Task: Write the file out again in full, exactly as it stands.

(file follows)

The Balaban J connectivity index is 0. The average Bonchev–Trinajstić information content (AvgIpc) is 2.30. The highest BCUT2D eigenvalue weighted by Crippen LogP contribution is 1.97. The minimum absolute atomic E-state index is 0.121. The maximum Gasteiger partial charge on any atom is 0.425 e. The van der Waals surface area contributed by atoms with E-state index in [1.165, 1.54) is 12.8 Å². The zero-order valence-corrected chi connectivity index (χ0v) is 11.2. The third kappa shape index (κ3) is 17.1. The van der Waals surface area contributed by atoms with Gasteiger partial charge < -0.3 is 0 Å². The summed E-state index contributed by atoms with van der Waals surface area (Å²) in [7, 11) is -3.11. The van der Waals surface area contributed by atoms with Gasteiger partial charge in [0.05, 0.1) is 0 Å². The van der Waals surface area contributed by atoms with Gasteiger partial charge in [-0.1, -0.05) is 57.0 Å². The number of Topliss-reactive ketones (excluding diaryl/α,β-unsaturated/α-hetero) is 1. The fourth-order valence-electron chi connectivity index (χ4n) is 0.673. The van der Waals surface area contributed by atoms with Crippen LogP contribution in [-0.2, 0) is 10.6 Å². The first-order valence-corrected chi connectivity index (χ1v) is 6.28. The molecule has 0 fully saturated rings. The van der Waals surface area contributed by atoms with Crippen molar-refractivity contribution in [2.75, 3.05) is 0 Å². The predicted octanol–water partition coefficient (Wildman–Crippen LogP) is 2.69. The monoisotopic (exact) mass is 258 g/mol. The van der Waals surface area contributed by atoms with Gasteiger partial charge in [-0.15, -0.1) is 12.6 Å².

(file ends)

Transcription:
The Balaban J connectivity index is 0. The average Bonchev–Trinajstić information content (AvgIpc) is 2.30. The highest BCUT2D eigenvalue weighted by Crippen LogP contribution is 1.97. The minimum absolute atomic E-state index is 0.121. The maximum Gasteiger partial charge on any atom is 0.425 e. The van der Waals surface area contributed by atoms with E-state index in [1.165, 1.54) is 12.8 Å². The zero-order valence-corrected chi connectivity index (χ0v) is 11.2. The third kappa shape index (κ3) is 17.1. The van der Waals surface area contributed by atoms with Gasteiger partial charge < -0.3 is 0 Å². The summed E-state index contributed by atoms with van der Waals surface area (Å²) in [7, 11) is -3.11. The van der Waals surface area contributed by atoms with Gasteiger partial charge in [0.05, 0.1) is 0 Å². The van der Waals surface area contributed by atoms with Gasteiger partial charge in [-0.1, -0.05) is 57.0 Å². The number of Topliss-reactive ketones (excluding diaryl/α,β-unsaturated/α-hetero) is 1. The fourth-order valence-electron chi connectivity index (χ4n) is 0.673. The van der Waals surface area contributed by atoms with Crippen LogP contribution in [-0.2, 0) is 10.6 Å². The first-order valence-corrected chi connectivity index (χ1v) is 6.28. The molecule has 0 fully saturated rings. The van der Waals surface area contributed by atoms with Crippen molar-refractivity contribution in [2.75, 3.05) is 0 Å². The predicted octanol–water partition coefficient (Wildman–Crippen LogP) is 2.69. The monoisotopic (exact) mass is 258 g/mol. The van der Waals surface area contributed by atoms with Gasteiger partial charge in [-0.15, -0.1) is 12.6 Å².